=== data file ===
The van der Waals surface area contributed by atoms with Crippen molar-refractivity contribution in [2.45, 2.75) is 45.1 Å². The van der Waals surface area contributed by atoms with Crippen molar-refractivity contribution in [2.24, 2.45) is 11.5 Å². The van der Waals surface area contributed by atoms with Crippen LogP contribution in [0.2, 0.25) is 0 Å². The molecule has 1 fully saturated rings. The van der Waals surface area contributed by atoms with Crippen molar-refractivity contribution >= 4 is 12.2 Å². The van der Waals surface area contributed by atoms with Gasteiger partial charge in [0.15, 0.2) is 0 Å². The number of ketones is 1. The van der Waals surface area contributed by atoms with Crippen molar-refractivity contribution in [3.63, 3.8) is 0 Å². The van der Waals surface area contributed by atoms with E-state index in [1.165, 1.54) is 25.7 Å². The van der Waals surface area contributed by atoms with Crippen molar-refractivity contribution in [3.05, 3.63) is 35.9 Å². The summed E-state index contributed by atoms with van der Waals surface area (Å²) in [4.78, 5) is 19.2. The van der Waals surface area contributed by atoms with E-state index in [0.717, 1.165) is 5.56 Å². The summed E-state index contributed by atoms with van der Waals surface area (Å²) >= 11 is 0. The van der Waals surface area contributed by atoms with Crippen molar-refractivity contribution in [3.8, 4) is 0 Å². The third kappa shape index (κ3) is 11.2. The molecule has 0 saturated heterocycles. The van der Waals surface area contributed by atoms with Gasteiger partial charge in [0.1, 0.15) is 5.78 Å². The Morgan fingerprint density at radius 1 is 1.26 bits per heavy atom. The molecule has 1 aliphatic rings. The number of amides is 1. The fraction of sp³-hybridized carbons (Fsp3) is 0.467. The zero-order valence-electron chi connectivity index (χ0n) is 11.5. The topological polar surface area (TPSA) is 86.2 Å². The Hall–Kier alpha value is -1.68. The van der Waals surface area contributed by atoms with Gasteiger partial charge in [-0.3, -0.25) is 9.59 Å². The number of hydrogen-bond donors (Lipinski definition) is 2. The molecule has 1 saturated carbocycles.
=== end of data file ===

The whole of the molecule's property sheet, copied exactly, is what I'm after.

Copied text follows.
The van der Waals surface area contributed by atoms with Crippen molar-refractivity contribution in [2.45, 2.75) is 45.1 Å². The van der Waals surface area contributed by atoms with Crippen molar-refractivity contribution in [2.24, 2.45) is 11.5 Å². The van der Waals surface area contributed by atoms with Crippen LogP contribution in [0.2, 0.25) is 0 Å². The molecule has 1 fully saturated rings. The van der Waals surface area contributed by atoms with Crippen molar-refractivity contribution >= 4 is 12.2 Å². The van der Waals surface area contributed by atoms with Gasteiger partial charge in [0.15, 0.2) is 0 Å². The number of ketones is 1. The van der Waals surface area contributed by atoms with Crippen molar-refractivity contribution in [3.63, 3.8) is 0 Å². The van der Waals surface area contributed by atoms with E-state index in [1.165, 1.54) is 25.7 Å². The van der Waals surface area contributed by atoms with Crippen molar-refractivity contribution in [3.05, 3.63) is 35.9 Å². The summed E-state index contributed by atoms with van der Waals surface area (Å²) in [4.78, 5) is 19.2. The van der Waals surface area contributed by atoms with E-state index in [0.717, 1.165) is 5.56 Å². The summed E-state index contributed by atoms with van der Waals surface area (Å²) >= 11 is 0. The van der Waals surface area contributed by atoms with Crippen molar-refractivity contribution in [3.8, 4) is 0 Å². The third kappa shape index (κ3) is 11.2. The molecule has 0 saturated heterocycles. The van der Waals surface area contributed by atoms with Gasteiger partial charge in [0.1, 0.15) is 5.78 Å². The Morgan fingerprint density at radius 1 is 1.26 bits per heavy atom. The molecule has 1 aliphatic rings. The number of amides is 1. The fraction of sp³-hybridized carbons (Fsp3) is 0.467. The zero-order valence-electron chi connectivity index (χ0n) is 11.5. The topological polar surface area (TPSA) is 86.2 Å². The Hall–Kier alpha value is -1.68. The van der Waals surface area contributed by atoms with Gasteiger partial charge in [-0.3, -0.25) is 9.59 Å². The number of hydrogen-bond donors (Lipinski definition) is 2. The molecule has 1 saturated carbocycles.